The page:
It was a normal June day full of sunshine. I had taken my then two-year-old daughter to the pool one afternoon to play. As she played in the water I noticed her paddling with her face in the water like we had just practiced in her swim lessons. “She’s doing great,” I thought to myself. A few seconds went by and I realized she wasn’t bringing her head out of the water.
I went to her and picked her up out of the water and her eyes had rolled back in her head. Her little body was limp. I started beating her back. The lifeguard came to me. After a few seconds water came out of her mouth and she starting coughing. She was okay.
How did I miss her being in distress? I was 12 inches away from her in the water.
How did the lifeguard miss it when there were two kids in the entire pool? Why? How? I remember tucking her into bed that night and thinking, “How will I ever get over this visual in my head?”
For one year, every day and many nights, I would wake up panicked over that event. My children’s safety became a deep fear for me that I couldn’t even fully articulate to my husband. I suffered deeply over guilt of the accident and fear of what could happen next. The closer we got to spring the next year, the more anxious I became.
One Sunday I was home from church with our newborn and my husband gave me a summary of the Sunday sermon. He told me that our Pastor spoke about giving the Lord the praise for everything in your life. Many times we suffer in the ‘what ifs’ and ‘what could have happened’ instead of seeing the provision and protection of the Lord. At that very moment I felt this wave of conviction come over me.
I knew at that point I had made my children’s safety an idol. I was steeped deep in a sin that was all consuming and it had shackled me down for over a year. “Dear children, keep yourselves from idols” (1 John 5:21) filled my heart.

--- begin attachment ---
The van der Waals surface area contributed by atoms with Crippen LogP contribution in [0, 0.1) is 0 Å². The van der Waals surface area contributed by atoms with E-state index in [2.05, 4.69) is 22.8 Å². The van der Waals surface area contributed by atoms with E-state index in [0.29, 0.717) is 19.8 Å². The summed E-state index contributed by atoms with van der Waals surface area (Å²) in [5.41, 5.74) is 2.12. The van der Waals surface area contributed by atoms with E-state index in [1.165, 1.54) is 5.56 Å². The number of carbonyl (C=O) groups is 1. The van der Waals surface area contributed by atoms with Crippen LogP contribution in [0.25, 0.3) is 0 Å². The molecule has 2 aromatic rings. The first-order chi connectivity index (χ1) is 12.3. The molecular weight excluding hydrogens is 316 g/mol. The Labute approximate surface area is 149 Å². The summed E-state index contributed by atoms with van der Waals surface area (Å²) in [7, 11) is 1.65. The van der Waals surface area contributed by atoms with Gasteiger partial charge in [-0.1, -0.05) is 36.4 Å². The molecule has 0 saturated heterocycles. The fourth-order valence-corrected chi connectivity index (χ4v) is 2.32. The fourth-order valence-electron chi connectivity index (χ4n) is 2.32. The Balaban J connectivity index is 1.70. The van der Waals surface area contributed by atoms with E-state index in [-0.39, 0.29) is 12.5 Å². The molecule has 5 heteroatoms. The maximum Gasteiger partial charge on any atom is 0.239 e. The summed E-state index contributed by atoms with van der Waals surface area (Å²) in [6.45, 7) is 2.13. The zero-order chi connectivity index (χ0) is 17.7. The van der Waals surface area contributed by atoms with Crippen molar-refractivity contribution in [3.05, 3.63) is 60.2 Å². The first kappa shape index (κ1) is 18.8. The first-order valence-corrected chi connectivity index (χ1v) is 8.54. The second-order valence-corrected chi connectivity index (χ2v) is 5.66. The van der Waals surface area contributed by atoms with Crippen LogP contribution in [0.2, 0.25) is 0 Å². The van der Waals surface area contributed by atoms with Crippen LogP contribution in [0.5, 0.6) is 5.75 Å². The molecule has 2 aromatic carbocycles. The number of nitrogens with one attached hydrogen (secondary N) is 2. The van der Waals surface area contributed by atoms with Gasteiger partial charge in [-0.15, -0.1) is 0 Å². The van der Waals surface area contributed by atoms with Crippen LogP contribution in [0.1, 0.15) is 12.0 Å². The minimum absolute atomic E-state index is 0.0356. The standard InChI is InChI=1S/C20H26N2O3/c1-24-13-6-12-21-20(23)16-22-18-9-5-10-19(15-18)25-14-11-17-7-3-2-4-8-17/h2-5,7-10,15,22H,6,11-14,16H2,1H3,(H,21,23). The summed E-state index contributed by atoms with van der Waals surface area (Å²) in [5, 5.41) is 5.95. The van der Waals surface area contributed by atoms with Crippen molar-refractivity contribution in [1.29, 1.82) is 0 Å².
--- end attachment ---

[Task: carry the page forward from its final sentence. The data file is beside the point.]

Safety and healthy fear is not necessarily a bad thing. I teach my children to fear running into the street because a car could hurt them. We lock our doors to our home as a proper level of safety for our family. But what began to happen in my life, based on my painful experience, was that no one could protect or care for my children but me.
I became so convinced of this that I even didn’t trust my husband. One day I started crying when he was going to take them on a bike ride. I gave him a list of five or six things he had to do to make sure nothing happened to them. In a gentle way he said to me, “Don’t you know I would lay down my life for them? You have to stop this.” But I didn’t stop and it got worse. I cut the Lord out of this area of my life and it felt very dark. Tim Keller summarizes an idol best in his book, Counterfeit Gods:
“It is anything more important to you than God, anything that absorbs your heart and imagination more than God, anything you seek to give you what only God can give. A counterfeit god is anything so central and essential to your life that, should you lose it, your life would feel hardly worth living. An idol has such a controlling position in your heart that you can spend most of your passion and energy, your emotional and financial resources, on it without a second thought.” (Taken from Tim Keller’s Counterfeit Gods)
I didn’t see my own self-dependence growing until my husband shared the sermon details with me that day and the Holy Spirit penetrated my heart. I immediately confessed my sin before the Lord and asked Him to give me a spirit of gratitude for protecting my daughter. All I thought about the previous year was, “Why did that have to happen” instead of, “Thank you, Jesus, for protecting her.”
My heart immediately changed and for the first time in a year I didn’t wake up thinking about it. I had renewed confidence in my husband and others entrusted to care for her. I gave that area over to the Lord and He freed me.
Do you have an idol in your life? God can free you from it and give you victory. He restores all things!Leave a Comment